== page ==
Uncompress the .tar file and follow the instructions below to build and install the GT4 Toolkit from source. Choose an installation directory, such as /home/globus/gt-4.0.0, and set that value as the GLOBUS_LOCATION environment variable. The following steps will set up GT4:

  1. Use any nonprivileged account to follow these instructions. Optionally, you can create a separate globus account to perform administrative tasks such as performing this installation, starting and stopping the container that hosts the GT4 services, and so on.
  2. Create the GT4 installation directory, which we'll refer to as GLOBUS_LOCATION from here on.
  3. We need a working installation of Java™ and the Ant build tool to compile GT4. Set the JAVA_HOME and ANT_HOME environment variables to the Java and Ant installation's root directories respectively. Be sure to also add their binaries to the PATH. For example:
    >> export JAVA_HOME=/usr/local/java
    >> export ANT_HOME=/usr/local/ant
    >> export PATH=$JAVA_HOME/bin:$ANT_HOME/bin:$PATH

  4. Untar and install GT4 as follows:
    >> untar zxvf gt4.0.0-all-source-installer.tar.gz
    >> cd gt4.0.0-all-source-installer
    >> export GLOBUS_LOCATION=/home/globus/gt-4.0.0
    >> ./configure --prefix=$GLOBUS_LOCATION
    >> make

Be aware that this make command will take between a few minutes and a few hours to complete the GT4 installation, depending upon system performance. Once it is complete, a full installation of GT4 is created, including the GSI tools.

In a terminal window, set the value of GLOBUS_LOCATION. For example:

		 >> GLOBUS_LOCATION=/home/globus/gt-4.0.0

Add $GLOBUS_LOCATION/bin to the path, as in:

		 >> export PATH=$PATH

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Installing certificates

To use secure certificates, we must have access to a certificate authority that can "sign" them, ensuring their authenticity, as shown below. For the work presented here, we can use the SimpleCA package, which is included in GT4, to issue certificates (EECs) for ourself and the server. We can also use an existing certificate, if one exists.

When using certificates, distinguished names (DNs) provide a standard form of naming entities in a global namespace. In any environment, a given DN uniquely identifies a specific entity. An X.509 certificate refers to this DN to identify a persistent entity such as a users, server program, piece of hardware, and so on. It provides a binding between a distinguished name (DN) of the entity and a specific public key. This assertion is normally validated, or digitally signed, by a trusted entity called the certificate authority (CA).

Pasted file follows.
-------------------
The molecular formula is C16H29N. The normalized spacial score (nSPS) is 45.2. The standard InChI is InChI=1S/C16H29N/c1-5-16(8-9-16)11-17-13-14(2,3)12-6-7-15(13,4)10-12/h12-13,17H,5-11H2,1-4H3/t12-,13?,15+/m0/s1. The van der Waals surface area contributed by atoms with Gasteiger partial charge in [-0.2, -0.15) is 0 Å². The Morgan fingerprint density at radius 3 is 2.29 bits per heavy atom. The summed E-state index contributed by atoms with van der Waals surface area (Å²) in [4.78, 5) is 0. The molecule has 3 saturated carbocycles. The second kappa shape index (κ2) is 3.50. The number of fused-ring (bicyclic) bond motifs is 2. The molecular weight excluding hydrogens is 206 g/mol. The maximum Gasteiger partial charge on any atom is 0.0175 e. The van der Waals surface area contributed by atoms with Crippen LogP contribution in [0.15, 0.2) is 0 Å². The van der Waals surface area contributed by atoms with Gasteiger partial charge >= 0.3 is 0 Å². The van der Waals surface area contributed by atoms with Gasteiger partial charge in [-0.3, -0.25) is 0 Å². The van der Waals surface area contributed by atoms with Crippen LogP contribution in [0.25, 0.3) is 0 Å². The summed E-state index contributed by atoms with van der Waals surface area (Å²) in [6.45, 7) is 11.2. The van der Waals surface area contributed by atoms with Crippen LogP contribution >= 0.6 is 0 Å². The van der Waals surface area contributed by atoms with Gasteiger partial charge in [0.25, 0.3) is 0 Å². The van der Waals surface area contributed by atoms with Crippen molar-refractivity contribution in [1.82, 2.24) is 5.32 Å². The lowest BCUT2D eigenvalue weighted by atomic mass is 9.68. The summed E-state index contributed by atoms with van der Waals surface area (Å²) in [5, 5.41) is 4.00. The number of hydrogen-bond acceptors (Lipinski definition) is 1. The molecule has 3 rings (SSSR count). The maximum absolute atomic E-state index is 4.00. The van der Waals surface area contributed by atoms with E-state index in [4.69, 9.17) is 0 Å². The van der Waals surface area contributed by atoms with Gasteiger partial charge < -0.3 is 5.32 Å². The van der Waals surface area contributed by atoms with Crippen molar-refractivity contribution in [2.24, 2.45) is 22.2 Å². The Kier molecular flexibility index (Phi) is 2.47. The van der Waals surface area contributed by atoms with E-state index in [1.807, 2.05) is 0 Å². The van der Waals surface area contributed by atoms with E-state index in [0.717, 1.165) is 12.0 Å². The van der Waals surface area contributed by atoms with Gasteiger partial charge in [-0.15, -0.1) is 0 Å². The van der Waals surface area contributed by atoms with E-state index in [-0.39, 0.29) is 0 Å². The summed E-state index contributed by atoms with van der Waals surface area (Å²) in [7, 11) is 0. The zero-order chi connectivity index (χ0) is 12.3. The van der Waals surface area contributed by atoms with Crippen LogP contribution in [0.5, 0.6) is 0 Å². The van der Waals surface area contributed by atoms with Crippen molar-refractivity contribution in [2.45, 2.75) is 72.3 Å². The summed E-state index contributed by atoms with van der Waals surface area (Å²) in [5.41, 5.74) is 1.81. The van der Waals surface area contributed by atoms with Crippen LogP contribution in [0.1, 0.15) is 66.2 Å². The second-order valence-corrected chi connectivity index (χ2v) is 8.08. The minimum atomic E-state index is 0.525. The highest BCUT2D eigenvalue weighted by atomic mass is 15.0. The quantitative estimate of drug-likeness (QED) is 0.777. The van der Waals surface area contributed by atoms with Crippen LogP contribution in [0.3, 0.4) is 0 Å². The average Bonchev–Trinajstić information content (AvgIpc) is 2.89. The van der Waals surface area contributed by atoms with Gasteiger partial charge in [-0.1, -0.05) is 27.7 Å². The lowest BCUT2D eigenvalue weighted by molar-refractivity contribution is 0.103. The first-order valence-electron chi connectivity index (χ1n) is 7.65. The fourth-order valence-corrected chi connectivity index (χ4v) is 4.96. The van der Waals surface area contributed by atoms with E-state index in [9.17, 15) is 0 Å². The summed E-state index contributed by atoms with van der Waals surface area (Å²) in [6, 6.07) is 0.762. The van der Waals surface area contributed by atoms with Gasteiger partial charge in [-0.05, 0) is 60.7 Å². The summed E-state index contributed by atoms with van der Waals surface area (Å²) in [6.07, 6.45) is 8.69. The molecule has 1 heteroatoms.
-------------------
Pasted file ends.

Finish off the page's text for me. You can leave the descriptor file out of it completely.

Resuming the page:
Firewall issues

Most corporate networks employ firewalls for network protection. Globus Toolkit addresses this and allows for setting up GSI and other Globus communication to coexist with existing firewalls. Other Globus services such as MDS and GridFTP run on known ports with other temporary/ephemeral ports required for client-server interactions. To allow Globus-related communication at a range of ports, set the GLOBUS_TCP_PORT environment variable as follows: % export GLOBUS_TCP_PORT_RANGE=45000,45100.

More information and pointers regarding this issue can be found in the Resources section.

Many companies operate commercial CAs solely for the purpose of signing such certificates to identify people within organizations. In a grid setup, once we have a certificate from the target resource's trusted CA, we can authenticate with that resource. Using GSI, we can configure entities on a grid to trust in a specific set of CAs, depending on the requirements. For instance, organizations that want to collaborate may be configured to accept each other's certificates, which can be obtained from a common trusted CA.

Let's walk through obtaining certificates and performing the certificate setup for GSI.

Obtaining certificates and performing setup

GT4 provides command-line tools to generate certificate requests that can be mailed out to the CA for verification and signing. Once signed, the CA returns the signed document that we can now use to identify the entity for which the request was generated. Assuming we have an installation of GSI (or the complete GT4 installation), we can use tools such as grid-cert-request to generate these requests. This script generates a public-private key pair and an associated certificate request. The process of generating the certificate is straightforward. At the command line, type: grid-cert-request.

This generates the following output:

A certificate request and private key is being created. You will be asked to enter 
a PEM pass phrase. This pass phrase is similar to your account password
and protects your key file. If you forget your pass phrase, you will need to obtain
a new certificate. Generating a 1024-bit RSA private key
writing new private key to /home/globus/.globus/userkey.pem

When prompted to Enter PEM pass phrase:, enter a password that will be used to protect the private key.

Running this command creates an empty usercert.pem (replaced later with the signed certificate), userkey.pem (readable only by you), and usercert_request.pem (request file to be sent to CA) in .globus directory under $HOME.

As directed, send the request to the CA, which sends back a signed version. Save this file as usercert.pem in the .globus directory under $HOME. In general, repeat this process to obtain certificate-key pairs for your own services and other resources such as servers or containers (host certificates).